Nearly every sector is now facing a shortage of young and skilled workers. Over the next three years, as the last of the baby boomer generation retires, the situation is expected to get even worse. Already, for every 100 people in Germany about to retire in the next three to five years, only 82 young people are preparing to enter the workforce. In fact, for every 100 people aged 55 to 59 in Germany, there are only 59 people aged 15 to 19.
As a consequence, the labour market is ultimately becoming a candidate market. In HR marketing, major efforts are underway to attract young people. Based on the stats, however, this will hardly be enough to fill all the vacancies. So what can be done? One solution is to focus more on older people. This means approaching demographic change as an opportunity rather than a problem.
According to the “Zukunftsinstitut” (“Future Institute”), "Silver Society" is one of the megatrends of our time. It represents a fundamental change in the age structure of our society. The 55-plus generation is the fastest-growing demographic in Germany. By 2050, the number of people over 60 worldwide will increase from 600 million to two billion. By 2060, more than 40 percent of the German population will be over 65 years old. But what characterises the "Silver Society", and what opportunities does this present for HR marketing?
In recent years, advertising has already begun presenting us with positive images of old age. The "new old" are increasingly being portrayed as autonomous, consumerist and keen to travel and have long since found their place in marketing strategies as "best agers", "young olds" or "silverpreneurs". It only stands to reason. After all, people over 50 hold more than 40% of all purchasing power.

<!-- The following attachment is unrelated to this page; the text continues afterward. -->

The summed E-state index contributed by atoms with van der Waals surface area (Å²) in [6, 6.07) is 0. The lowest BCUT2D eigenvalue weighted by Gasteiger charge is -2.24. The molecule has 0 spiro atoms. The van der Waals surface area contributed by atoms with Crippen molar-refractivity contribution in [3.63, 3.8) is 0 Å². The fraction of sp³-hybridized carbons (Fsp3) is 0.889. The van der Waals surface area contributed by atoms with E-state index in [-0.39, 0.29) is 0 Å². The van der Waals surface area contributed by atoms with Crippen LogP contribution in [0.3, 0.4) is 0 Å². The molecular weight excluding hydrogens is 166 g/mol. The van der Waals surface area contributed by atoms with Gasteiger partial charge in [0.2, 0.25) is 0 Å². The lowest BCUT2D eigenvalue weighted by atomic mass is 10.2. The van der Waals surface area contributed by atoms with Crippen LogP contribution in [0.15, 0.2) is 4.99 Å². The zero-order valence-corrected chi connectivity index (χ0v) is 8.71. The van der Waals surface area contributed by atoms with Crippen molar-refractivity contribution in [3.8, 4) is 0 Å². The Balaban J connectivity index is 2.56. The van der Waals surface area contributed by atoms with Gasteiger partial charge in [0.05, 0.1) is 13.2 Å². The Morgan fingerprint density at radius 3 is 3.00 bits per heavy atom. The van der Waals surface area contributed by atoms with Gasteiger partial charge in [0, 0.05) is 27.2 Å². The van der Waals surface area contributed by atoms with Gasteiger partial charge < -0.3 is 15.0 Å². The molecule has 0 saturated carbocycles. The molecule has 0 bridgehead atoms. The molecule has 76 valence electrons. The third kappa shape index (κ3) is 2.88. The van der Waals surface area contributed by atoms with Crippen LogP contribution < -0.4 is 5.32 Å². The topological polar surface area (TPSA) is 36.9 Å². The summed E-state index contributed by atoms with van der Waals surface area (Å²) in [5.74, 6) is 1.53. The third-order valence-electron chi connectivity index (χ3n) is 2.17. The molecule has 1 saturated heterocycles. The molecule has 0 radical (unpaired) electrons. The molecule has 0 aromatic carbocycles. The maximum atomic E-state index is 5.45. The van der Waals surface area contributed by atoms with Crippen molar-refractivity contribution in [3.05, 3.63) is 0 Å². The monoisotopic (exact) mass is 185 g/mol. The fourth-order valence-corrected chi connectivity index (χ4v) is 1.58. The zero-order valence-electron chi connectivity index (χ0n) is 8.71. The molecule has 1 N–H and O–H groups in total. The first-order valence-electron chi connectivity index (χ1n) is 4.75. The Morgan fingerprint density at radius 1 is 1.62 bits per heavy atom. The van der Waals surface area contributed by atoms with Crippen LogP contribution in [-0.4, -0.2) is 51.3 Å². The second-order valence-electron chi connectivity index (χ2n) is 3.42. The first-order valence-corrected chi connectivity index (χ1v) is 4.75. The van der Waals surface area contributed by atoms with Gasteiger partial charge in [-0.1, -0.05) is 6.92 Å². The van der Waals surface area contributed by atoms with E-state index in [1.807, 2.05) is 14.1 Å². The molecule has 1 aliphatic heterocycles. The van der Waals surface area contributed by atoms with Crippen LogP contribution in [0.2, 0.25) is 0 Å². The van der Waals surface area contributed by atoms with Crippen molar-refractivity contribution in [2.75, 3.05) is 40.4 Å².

The HR departments of many companies see the 55-plus generation differently. In its study "The Silver Society: opportunities and challenges for companies", the New Design University St. Pölten found that companies continue to be guided by a traditional image of old age. The common concern is that the 55-plus generation is no longer sufficiently capable, cannot keep up with the dynamic development of today's economy and does not have the necessary innovative know-how.
But this image is outdated. Today's 50 to 60-year-olds are not only healthier and more active than they were 50 years ago, they are also as mentally fit as 52-year-olds were ten years ago. In a sense, this means that today's 60-year-olds have only aged two years in the last decade.
And they also bring with them other qualities that can contribute to a company's success. According to the study "Experience pays off. Drawing on older employees' skills to create the basis for success" by the German Federal Ministry for Family Affairs, Senior Citizens, Women and Youth (“BMFSFJ"), older employees have "more experiential knowledge, a higher work ethic and discipline, greater quality awareness, increased reliability and excellent leadership skills. Furthermore, companies can actively benefit from the greater safety awareness, independence, sense of responsibility and social competence of older workers".
In addition, the BMFSFJ study uses case studies to show that mixed-age teams make more innovative and profitable decisions in the long run. The experience, professional know-how, strategic thinking and holistic understanding of older team members are drivers of innovation processes that should not be underestimated.
The "Silver Society" is therefore not only economically important as a consumer group but can also make an important contribution to solving the labour shortage. For this to happen, however, companies need to unlearn their traditional youth-focused approach and establish a new, positive image of aging. Future-proof employer branding therefore includes developing an age-friendly corporate culture based on appreciation and respect in order to promote diversity throughout the company and minimise stereotyping and discrimination. This will ensure that older employees are not seen as a burden but rather as a valuable resource for addressing demographic change, enabling companies to tap into the potential of the 55-plus generation.
Author: Detlef Arnold, Employer Branding Expert and Partner at Saint Elmo's Hamburg